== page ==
Women's basketball travels to Pac-12 elite Cal, Stanford
The ASU women’s basketball team encounters arguably its toughest weekend of the season when it heads to northern California.
The Sun Devils (11-11, 3-7 Pac-12) face the No. 6 Cal on Friday night and No. 4 Stanford on Sunday afternoon.
Recently, ASU has been struggling from the field offensively. The Sun Devils need to be point offensively if they want to compete with the nation’s best.
Both Cal and Stanford are at the top of the Pac-12 in scoring, averaging more than 70 points per game.
“In order to be successful this weekend we’re going to have to space the floor better, be in tune with each other and go harder on offense,” coach Charli Turner Thorne said. “That’s going to be our greatest challenge, scoring the basketball.”
The Sun Devils haven’t scored that many points since Jan. 4 when they put up 74 in their Pac-12 opener at Washington.
ASU has played great on some nights and have shown its inexperience on others. It needs to find that consistency and sustainability to see success.
“In general as a team, we just need to lock-in better," Turner Thorne said. "We’ll have two good possessions, then a lapse. That level of basketball is just not going to get it done. These kids understand that they have to be more consistent.”
The Golden Bears (19-2, 8-1 Pac-12) are led in scoring by senior guard Layshia Clarendon. She averages just under 15 points per game, good enough for eighth in the conference.
ASU will also need to contain junior forward Gennifer Brandon, who averages 12 points and 11 rebounds per game.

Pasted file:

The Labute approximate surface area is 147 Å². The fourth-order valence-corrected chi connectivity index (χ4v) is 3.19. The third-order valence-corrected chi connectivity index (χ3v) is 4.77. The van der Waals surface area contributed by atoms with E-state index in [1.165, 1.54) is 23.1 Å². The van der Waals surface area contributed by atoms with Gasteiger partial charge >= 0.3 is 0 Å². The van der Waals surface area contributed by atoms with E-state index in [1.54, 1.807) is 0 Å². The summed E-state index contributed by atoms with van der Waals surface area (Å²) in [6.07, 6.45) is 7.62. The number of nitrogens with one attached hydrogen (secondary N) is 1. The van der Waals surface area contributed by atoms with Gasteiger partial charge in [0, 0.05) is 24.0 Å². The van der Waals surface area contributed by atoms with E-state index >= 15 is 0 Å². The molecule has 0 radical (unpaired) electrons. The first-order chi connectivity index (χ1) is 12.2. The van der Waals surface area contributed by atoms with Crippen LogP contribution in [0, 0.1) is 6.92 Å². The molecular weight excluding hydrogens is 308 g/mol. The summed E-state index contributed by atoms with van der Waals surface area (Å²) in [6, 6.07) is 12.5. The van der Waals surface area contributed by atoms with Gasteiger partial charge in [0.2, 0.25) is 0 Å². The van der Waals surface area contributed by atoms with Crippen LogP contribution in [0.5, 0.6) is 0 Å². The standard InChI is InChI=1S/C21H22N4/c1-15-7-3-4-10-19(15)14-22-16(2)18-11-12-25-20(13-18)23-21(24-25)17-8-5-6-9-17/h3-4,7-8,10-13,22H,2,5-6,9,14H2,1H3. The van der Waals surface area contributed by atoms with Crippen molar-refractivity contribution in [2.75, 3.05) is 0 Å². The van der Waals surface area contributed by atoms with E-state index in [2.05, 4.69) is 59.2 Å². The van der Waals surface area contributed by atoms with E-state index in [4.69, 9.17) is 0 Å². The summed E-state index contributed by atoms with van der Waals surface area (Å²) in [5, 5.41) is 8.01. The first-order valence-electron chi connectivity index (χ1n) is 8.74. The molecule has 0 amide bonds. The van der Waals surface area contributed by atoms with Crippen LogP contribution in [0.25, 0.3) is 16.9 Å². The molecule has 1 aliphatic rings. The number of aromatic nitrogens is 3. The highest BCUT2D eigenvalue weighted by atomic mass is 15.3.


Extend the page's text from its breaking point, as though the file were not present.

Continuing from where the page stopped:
Besides scoring, Cal is successful because of its ability to increase its possessions. The Bears grab 44 rebounds per contest, second in the Pac-12.
Although rebounding has posed as a weakness in its past several games for ASU, it has shown some imporvement. ASU secured a season-high 55 boards last Sunday against UW.
Stanford will be just as, if not tougher than Cal for the Sun Devils.
This year’s Cardinal are led by the fourth best scorer in the nation, Chiney Ogwumike.
What sets aside the junior forward from other high scorers though is her efficiency. Ogwumike scores 22 points per game off of 58 percent shooting, good enough for seventh best in the nation.
However, Stanford is far from a team with one star. The perennial powerhouse can score from all angles, with two other players averaging double digits in scoring.
Its conference-bests 1.17 assist-to-turnover ratio and 32 percent field goal defense shows how efficient this team is on both ends.
Turner Thorne said both northern California teams have tons of talent. That something which ASU must contain even though this season just isn’t like past ones.
“In most years we’re used to being able to match up with anybody we play. That’s been our program for our last three years,” she said. “This year is just tough. We’re just not where we usually are. It’s going to be very different and challenging, but we’re up for the challenge.”
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